Sunday with Samira Ahmed: ‘I usually have five or six books on the go’
Sunday morning? I make a pot of coffee when I wake at 6am, then get back into bed and spend two hours reading. I started doing it in lockdown and have never been happier: why wait to do the thing you love most in the world?
What are you reading? I usually have five or six on the go. Right now, it’s Alice’s Adventures in Wonderland; My Seditious Heart by Arundhati Roy; Albert Camus. You must read Set the Night on Fire by Mike Davis and Jon Wiener –an epic history of protest in Los Angeles. You can read just a single chapter from each and be transported between so many places.
A busy day? My kids have gone to university now, so we do a WhatsApp video call on Sunday lunchtime. It’s funny, since they left, I’ve lost interest in certain things and don’t crave company. I just listen to records, read the papers and watch films. I’ve adjusted to it all quite well, I think.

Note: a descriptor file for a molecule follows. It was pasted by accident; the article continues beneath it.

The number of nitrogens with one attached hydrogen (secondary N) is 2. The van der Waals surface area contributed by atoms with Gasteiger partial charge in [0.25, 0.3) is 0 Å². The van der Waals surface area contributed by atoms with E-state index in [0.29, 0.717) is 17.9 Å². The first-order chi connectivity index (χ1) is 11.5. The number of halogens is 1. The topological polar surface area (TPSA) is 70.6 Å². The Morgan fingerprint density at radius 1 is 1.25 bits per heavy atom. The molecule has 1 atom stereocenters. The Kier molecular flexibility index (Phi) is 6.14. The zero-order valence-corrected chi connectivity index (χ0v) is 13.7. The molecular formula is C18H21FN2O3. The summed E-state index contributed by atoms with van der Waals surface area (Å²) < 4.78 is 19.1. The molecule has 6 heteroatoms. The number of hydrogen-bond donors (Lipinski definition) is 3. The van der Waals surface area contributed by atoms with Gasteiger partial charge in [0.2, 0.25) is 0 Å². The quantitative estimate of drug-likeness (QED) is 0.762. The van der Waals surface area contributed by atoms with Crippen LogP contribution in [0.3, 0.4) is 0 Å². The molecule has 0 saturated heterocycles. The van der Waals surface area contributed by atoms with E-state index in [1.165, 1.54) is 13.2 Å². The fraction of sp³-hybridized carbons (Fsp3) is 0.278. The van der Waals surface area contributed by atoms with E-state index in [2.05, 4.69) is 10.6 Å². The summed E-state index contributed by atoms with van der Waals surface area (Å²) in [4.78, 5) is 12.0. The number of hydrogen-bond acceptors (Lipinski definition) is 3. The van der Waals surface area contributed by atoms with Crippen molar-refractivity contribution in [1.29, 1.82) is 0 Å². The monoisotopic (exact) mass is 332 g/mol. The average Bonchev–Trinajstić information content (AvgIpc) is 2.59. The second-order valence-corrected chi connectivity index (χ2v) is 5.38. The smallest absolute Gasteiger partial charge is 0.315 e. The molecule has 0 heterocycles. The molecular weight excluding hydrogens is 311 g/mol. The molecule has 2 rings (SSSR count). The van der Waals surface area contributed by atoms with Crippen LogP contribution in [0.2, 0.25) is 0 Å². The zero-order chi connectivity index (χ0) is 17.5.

Do you exercise? Early evening, I take a swim in my gym’s outdoor pool. I try to get there daily. It’s heated – I’m not one of those hardy wild swimmers. At dusk I often have the place to myself. It’s the only exercise I can do, and I adore it.
What’s for dinner? My mother lives up the road and is an amazing cook. Eating Sunday dinner together (well, her feeding me) is our ritual. Food is how Mum shows her love and always has been. Unable to eat together in lockdown, she’d make me a weekly takeaway. I’d arrive at her doorstep to collect my pile of containers.
And Sunday night? I listen to Newshour on the World Service. It gives a measured, international perspective. I mostly restrict my access to broadcast news; I’ve left behind the aggressive way most of it operates. It’s not constructive; it’s endless noise. I’m writing a book about the culture wars, so I need that distance.